Fairfax County recently completed the Embark Richmond Highway Comprehensive Plan Amendment for the Richmond Highway Corridor in northern Virginia. The amendment created a substantial amount of new density — much of it residential — along the route of the proposed bus rapid transit (BRT) system and, ultimately, the proposed Metrorail extension.
The Northern Virginia Transportation Authority recently approved funding to widen Richmond Highway to six lanes in Hybla Valley and support the BRT project. The BRT’s current preliminary design and environmental evaluation phases are anticipated to be completed by the end of 2019.
Four areas along Richmond Highway are the big winners of this planning effort — Penn Daw, Beacon/Groveton, Hybla Valley/Gum Springs and Woodlawn. Each area is a community business center (CBC) where density is allocated according to a form-based code rather than traditional floor area ratio. With maximum permitted heights reaching 22 stories, the plan will allow a substantial amount of new density.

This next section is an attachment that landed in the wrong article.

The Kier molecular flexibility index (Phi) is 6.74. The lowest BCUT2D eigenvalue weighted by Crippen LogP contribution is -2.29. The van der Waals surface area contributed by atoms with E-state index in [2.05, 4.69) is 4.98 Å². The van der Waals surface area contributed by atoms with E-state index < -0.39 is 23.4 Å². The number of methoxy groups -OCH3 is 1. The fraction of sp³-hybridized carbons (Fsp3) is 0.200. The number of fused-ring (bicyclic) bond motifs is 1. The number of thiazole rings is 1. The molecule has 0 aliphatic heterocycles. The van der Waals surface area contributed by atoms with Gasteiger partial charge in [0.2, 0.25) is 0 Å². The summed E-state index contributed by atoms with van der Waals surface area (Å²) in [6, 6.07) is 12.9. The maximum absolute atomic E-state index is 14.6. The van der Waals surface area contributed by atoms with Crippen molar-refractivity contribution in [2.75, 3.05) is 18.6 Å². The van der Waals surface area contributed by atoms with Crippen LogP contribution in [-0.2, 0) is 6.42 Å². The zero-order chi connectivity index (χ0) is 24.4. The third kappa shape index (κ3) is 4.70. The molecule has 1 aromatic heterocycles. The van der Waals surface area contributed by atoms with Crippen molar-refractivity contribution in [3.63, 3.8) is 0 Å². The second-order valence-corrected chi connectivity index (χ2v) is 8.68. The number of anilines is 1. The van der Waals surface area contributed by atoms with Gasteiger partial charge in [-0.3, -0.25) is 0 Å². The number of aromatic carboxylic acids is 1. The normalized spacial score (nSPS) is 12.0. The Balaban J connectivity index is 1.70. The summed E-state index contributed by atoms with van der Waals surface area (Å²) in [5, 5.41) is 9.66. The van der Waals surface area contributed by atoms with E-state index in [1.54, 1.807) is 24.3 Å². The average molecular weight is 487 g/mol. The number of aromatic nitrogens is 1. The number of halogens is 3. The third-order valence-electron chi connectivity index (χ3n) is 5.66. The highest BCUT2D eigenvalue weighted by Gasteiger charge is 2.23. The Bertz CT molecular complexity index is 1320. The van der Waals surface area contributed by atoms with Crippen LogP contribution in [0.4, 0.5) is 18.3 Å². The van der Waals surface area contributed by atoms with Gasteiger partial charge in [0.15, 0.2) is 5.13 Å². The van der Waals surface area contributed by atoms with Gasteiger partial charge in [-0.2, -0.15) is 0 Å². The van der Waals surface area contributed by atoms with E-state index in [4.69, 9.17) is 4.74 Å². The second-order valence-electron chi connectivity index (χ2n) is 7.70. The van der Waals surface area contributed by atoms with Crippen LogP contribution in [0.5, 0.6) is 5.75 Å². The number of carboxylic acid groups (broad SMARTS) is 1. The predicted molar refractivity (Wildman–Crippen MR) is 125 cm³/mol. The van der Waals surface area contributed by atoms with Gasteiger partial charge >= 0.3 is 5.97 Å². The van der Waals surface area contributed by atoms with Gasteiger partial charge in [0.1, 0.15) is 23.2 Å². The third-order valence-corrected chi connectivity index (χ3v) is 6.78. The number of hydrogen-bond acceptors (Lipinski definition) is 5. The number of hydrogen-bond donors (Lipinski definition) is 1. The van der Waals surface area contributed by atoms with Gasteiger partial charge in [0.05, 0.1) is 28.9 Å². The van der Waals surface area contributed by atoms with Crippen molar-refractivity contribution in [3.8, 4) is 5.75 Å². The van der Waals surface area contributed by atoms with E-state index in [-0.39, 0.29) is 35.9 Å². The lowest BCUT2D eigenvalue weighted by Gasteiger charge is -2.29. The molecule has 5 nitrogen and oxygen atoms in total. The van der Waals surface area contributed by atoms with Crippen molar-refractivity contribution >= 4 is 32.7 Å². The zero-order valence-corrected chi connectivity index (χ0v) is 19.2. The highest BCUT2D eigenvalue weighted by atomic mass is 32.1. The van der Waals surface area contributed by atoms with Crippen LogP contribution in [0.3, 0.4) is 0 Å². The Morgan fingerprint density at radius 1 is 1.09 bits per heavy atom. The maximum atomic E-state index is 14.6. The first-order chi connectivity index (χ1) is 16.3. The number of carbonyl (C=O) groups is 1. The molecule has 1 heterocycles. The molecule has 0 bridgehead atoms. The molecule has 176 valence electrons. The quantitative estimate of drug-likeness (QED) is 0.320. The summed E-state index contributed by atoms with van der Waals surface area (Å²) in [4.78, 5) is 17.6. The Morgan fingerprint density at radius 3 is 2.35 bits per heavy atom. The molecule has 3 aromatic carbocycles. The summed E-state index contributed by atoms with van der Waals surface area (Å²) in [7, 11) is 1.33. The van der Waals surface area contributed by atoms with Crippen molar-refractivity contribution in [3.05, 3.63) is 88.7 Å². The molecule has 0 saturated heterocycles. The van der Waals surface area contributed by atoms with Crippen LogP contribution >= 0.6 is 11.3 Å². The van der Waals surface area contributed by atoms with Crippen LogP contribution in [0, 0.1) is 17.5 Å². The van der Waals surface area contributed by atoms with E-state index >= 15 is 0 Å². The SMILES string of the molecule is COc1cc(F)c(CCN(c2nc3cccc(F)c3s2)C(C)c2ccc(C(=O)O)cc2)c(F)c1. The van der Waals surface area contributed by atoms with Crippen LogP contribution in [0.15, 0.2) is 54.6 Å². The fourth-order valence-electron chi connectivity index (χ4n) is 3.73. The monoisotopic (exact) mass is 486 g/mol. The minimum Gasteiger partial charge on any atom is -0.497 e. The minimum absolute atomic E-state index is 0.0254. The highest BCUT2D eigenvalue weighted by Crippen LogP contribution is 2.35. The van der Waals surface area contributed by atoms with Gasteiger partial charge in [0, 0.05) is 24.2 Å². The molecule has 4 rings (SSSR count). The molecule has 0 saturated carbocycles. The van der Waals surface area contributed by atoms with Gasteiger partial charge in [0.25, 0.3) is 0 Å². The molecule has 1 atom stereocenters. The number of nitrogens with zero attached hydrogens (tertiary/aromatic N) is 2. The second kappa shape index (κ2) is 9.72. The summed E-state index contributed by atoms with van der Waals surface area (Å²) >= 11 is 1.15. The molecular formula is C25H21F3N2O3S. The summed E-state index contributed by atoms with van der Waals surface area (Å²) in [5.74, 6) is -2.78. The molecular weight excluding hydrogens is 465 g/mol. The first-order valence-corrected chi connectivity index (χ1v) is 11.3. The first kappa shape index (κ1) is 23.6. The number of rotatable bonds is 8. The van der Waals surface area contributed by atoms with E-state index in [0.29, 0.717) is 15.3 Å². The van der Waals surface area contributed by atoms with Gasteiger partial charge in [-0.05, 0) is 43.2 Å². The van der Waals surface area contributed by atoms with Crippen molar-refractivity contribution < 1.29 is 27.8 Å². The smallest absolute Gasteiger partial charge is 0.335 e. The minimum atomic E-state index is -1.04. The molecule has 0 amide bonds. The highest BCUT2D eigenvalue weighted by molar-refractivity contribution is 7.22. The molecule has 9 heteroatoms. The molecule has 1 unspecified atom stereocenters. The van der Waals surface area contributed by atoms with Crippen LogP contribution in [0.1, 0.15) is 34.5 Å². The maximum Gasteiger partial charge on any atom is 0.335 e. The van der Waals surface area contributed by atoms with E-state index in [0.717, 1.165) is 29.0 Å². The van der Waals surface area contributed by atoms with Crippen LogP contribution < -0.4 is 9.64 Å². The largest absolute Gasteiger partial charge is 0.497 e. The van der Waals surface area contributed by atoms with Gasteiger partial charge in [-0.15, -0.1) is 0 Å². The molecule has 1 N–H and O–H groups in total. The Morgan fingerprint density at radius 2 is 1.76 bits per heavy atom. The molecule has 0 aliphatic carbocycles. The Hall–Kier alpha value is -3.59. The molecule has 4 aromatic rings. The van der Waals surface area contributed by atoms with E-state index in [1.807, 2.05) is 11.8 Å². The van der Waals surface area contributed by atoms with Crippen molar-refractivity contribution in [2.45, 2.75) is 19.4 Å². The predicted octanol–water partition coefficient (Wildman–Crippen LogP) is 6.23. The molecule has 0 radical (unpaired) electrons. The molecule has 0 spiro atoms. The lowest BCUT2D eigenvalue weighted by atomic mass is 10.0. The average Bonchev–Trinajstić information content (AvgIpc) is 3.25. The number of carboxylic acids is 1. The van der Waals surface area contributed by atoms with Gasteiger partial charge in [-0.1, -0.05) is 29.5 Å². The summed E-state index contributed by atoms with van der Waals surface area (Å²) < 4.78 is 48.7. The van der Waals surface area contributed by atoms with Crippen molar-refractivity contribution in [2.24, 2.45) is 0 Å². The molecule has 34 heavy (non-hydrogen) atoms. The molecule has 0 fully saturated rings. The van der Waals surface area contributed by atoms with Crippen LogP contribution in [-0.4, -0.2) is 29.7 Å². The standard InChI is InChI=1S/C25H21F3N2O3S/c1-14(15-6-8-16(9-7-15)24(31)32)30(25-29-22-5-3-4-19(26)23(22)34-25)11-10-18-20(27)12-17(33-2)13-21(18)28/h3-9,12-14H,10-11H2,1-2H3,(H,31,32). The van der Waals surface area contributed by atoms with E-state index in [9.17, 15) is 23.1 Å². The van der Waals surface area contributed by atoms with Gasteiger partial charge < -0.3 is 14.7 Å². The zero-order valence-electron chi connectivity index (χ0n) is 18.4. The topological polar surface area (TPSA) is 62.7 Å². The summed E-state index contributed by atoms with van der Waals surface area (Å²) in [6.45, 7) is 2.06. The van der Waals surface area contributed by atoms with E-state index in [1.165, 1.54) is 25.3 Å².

Property owners should begin formulating a strategy now. McGuireWoods’ attorneys and land planners offer extensive experience facilitating successful outcomes up and down the Richmond highway corridor. They maintain well-developed relationships with all relevant decision-makers, regulators and stakeholders. Drawing on this experience, the team works productively with brokers and real estate developers to identify and target potentially successful opportunities. To that end, McGuireWoods’ professionals would be happy to meet to evaluate specific properties or discuss a strategy to target value-added opportunities. The revised Plan, which was adopted by the Fairfax County Board of Supervisors on March 20, can be viewed on the Fairfax County website.
|Richmond Highway Corridor Area – Potential BRT
|Beacon/Groveton CBC – Building Form, Massing, and Planned Uses
|Beacon/Groveton CBC – Conceptual Building Heights